Maine State Prison “Pilot Programs” Equal Loss of Inmate Rights

Dear Sophie;
My name is [name & number omitted], Maine State Prisoner. You were an advocate for us, until the Prison tried to sever ties, because the prison did not want the public to be addressed about what goes on behind the closed doors of the Maine State Prison. As I write the prison is putting the finishing touches on what they call “Pilot Programs” forcing prisoner to sign away privilages [sic] and rights. Some of the forceful “impliments” [sic] are just down right cruel. I am hoping that you are still interested to help prisoners. If so please write to [name, relationship, and address omitted]. [omitted] will forward your letter directly to me. There are (2) conditions
A) You must sign your letter Sincerely Yours or do not sign at all
B) My lawyer advised, that any inmate that writes to you add “I forfeit all rights to this letter, to the person who is in possession, to do with as they see fit”

After the first couple of letters I believe it would be easier to get document to you via the internet, but either way, using (B) takes away their reprocussion [sic] powers against the inmate.

I appreciate your time and patience to read this letter,
Thank-you
[name omitted]

Still Held at MCC and Fearing Retaliation from Staff Over Inquiries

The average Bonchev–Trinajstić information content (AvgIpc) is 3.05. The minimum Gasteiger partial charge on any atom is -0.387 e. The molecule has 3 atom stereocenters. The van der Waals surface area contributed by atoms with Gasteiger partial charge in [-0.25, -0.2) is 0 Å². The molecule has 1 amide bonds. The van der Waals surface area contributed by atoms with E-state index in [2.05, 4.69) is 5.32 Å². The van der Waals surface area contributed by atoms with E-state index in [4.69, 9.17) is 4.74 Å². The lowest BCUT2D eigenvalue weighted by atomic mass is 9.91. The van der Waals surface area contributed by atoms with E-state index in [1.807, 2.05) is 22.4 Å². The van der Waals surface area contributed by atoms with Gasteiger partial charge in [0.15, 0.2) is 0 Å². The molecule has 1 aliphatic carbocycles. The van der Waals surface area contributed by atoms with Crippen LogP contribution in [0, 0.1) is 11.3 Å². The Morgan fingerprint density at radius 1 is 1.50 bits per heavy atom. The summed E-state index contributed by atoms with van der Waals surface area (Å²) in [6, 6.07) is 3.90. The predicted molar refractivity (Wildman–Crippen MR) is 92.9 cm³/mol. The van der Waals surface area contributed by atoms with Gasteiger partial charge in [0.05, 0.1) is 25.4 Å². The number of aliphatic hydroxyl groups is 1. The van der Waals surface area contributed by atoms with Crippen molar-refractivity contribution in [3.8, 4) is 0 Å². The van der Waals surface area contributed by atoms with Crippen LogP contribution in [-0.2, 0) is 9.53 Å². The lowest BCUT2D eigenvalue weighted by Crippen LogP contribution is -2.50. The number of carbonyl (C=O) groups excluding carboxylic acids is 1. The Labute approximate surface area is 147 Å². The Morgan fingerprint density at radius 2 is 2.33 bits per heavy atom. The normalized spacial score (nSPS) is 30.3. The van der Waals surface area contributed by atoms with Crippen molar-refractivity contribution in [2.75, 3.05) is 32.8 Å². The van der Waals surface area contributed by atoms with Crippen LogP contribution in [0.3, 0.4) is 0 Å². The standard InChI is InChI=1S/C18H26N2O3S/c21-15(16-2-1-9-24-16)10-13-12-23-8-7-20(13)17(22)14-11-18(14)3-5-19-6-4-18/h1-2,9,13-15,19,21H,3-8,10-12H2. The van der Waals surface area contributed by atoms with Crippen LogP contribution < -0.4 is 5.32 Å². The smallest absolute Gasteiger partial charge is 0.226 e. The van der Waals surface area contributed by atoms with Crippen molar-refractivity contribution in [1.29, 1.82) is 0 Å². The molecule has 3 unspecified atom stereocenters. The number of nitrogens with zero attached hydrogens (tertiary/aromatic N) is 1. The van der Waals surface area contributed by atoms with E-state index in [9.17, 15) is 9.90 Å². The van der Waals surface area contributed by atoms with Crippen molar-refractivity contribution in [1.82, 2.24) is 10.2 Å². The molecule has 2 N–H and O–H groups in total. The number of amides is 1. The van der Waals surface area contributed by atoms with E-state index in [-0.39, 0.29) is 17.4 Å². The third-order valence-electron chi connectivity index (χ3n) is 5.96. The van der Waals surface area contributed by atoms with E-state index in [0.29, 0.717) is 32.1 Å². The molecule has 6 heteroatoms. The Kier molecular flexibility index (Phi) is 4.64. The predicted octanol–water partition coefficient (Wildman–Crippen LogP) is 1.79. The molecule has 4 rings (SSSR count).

Dear Mrs. Sophie Inchains 1/25/2012

I have written you already once not too long ago and I am writing once again so that I can explain how I feel about my current situation, and in hopes that you can better help me if possible. Because now some new things have come up. But, please allow me to explain that it is in fact a part of what I had written to you about a week ago.

They’re still playing games with me, im [sic] still getting the “run around”, but now they’re saying that the write up that I supposably [sic] kicked out of CCF for has been thrown out. However, I still have seg. time to do on a previous write up that is not true. I only had one other write up that I had received and was found guilty at CCF, but was already taken care. I had received a class A and a class B, they had dropped it and I received a class C write up instead. My punishment consisted of 5 days room restriction at CFF and was completed accordingly with no loss good time.

At CFF my D-board officer was sgt. Robberts, I had asked MCC to call him and check with further information so this matter can be resolved. I have written to everyone here that I could possibly think of to also help me get this matter resolved. But, no one has any helpful information and im [sic] still helplessly clueless as to what’s gonna happen to me. However, MCC did tell me that I am still minimum, (thank god for that much).

But, I do fear that they will try and write me up, for administrative burdon [sic] or failure to adjust for making “waves”. That would’nt [sic] be right or fair on my behalf. That’s why im [sic] writing today explaining my current situation in hopes that you may be able to help me. From what I have heard you’re the only one that can help me at this point.

I apologize for any inconvenience and I appreciate your time. Take care and I hope to hear from you soon.

Sincerely & Respectively

[letter unsigned]

Systemic Silencing: Maine State Prison Inmates in Danger for Publishing on Voices

14 September 2011

 

Dear Blog Readers,